This is, again, another example of the truth of good advice that I have ignored:  if you want to write, you must read, read, read, and write, write, write. It’s amazing how a little bit of follow-through on good advice can yield a whole lot of light bulbs going off.  Who’d’ve thunk?

Anyway, with all those light bulbs burning bright, I can finally see my way through several problems on several projects.  So, in the words of a good friend, I must away.  I have some hamsters to oust and some ponies to catch.


* I feel compelled to mention that after another rejection a week ago mentioning that the story “didn’t quite work” for the editor, a story that Fat Cat previously gave the thumbs-up on, Fat Cat gave the whole thing a passing thought and said, quite casually, “Perhaps you don’t have enough character development.”  Fat Cat is wise, one of the things that irritates me about him.


"A Little Push" by stephaniedan - deviantART.com

I’ll be honest.  This has been a tough month for me writing-wise.  At first I thought it was the blue funk.  Then I thought it was the story I was working on.  Then I thought perhaps I needed to spend time on a different type of story.  Then I thought it was because I was consuming too much dairy, smoking too much, not smoking enough, not walking enough, walking too much, not sleeping enough, sleeping too much…you get the picture.

But you know what it is?  Somewhere along the way, I got comfortable and slipped the blinders from my head (they were chafing my ears), and have since stood frozen and awestruck at the looming horizon of projects I have committed to.  It’s big.  It’s towering.  And I can’t help but wonder if the darn thing is going to tip over and bury me, leaving only my glittery red Carlos Santanas sticking out from the rubble.  (At least my feet will look cute.)

I think it’s part of a necessary skill set among successful people that they are able to focus on one thing at a time, one task at a time, without too much daily energy devoted to how it all plays into the Big Picture.  This is something I am working very hard at developing, as I think it’s the gold standard mark of a true professional.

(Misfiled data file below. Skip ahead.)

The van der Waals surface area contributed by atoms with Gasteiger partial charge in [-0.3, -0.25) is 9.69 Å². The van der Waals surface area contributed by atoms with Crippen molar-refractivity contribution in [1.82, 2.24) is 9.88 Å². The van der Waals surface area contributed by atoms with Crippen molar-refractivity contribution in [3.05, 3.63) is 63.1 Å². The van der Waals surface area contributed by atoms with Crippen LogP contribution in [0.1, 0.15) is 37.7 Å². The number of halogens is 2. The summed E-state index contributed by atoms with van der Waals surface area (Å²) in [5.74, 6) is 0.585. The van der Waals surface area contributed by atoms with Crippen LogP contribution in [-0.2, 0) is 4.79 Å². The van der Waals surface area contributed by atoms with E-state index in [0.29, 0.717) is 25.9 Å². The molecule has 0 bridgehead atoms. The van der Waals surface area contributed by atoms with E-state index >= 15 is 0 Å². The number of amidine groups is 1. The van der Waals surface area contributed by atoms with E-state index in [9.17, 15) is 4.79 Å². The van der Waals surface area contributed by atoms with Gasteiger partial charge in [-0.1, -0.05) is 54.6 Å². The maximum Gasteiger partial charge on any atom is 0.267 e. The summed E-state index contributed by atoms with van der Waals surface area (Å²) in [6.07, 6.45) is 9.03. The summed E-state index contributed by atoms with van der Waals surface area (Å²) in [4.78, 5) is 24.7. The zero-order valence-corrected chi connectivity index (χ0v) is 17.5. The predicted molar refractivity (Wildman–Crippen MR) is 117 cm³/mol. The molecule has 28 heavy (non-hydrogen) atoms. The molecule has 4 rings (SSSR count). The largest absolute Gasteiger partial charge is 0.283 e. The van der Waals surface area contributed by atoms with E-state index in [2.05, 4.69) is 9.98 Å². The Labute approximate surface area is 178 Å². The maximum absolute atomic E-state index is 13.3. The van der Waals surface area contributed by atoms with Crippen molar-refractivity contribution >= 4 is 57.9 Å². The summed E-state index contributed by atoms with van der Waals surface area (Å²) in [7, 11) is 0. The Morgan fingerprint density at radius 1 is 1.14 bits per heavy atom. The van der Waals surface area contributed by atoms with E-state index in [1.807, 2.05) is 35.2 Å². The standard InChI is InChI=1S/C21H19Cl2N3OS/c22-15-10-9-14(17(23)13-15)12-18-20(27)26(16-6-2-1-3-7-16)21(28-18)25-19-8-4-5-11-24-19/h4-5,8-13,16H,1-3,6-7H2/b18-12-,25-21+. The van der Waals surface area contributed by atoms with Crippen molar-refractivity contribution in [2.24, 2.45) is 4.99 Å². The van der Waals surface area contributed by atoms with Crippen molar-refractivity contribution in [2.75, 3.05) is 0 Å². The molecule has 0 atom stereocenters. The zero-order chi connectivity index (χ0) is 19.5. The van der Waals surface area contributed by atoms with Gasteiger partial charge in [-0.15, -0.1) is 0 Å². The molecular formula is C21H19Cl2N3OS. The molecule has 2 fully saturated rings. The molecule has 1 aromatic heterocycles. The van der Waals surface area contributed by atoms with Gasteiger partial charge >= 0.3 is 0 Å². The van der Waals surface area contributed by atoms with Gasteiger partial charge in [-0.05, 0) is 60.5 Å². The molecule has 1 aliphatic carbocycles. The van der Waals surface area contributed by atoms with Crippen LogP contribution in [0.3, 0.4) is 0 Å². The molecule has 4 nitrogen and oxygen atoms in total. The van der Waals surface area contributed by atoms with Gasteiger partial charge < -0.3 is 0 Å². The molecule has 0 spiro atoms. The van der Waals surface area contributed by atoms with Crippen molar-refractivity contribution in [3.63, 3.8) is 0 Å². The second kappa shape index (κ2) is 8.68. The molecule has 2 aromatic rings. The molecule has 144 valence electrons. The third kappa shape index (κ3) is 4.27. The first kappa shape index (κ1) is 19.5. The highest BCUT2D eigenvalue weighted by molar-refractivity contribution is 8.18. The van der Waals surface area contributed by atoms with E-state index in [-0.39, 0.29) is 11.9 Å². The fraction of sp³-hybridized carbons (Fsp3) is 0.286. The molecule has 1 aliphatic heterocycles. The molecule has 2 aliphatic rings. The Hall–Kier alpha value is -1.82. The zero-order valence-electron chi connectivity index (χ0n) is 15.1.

And it’s not always fear or dread or a feeling of being overwhelmed that slows me down.  More often than not, it’s excitement, anticipation, and daydreaming that trips me up.

Anyway, this is what I’ve been struggling with.  I’m not proud of it, but at least I can say I’m in front of the computer every day.  Because writing is such a solitary endeavor, it’s difficult to find real help.  You can talk about it with your writing friends, you can read inspiring works by other authors, you can blog about it, you can do all sorts of things that will make you feel better — and there’s nothing wrong with that — but none of these things actually makes writing happen.  Only you can do that.

So I just have to talk it easy, put on the blinders, and commit to doing each task to the best of my ability.  It’s the only thing I can think of to do.

That said, I’m getting back on the plane where my characters are enduring a long flight to Australia.  I hear the chicken lasagna in first class ain’t half bad, so I don’t wanna miss it.


Cookie_RAF" by Lly_Lou - deviantART.com / How I picture "The Documentarian" from "The Radiant Car Thy Sparrows Drew"

A wonderful benefit to my newly focused effort to read more published short fiction is that I keep discovering new and wonderful writers…and many of them have blogs.

I found Catherynne M. Valente’s blog, Rules for Anchorites, after coming across her short story, “The Radiant Car Thy Sparrows Drew,” tied for first place in the Clarkesworld Magazine Reader’s Poll of 2009.

“The Radiant Car…” is a decadent read.  I don’t know how else to describe it.  Ms. Valente’s training as a classicist (with an emphasis on Ancient Greek!) lends a depth to her language that both delicious and refreshing to read.  If you haven’t read this story, I urge you to post haste and enjoy.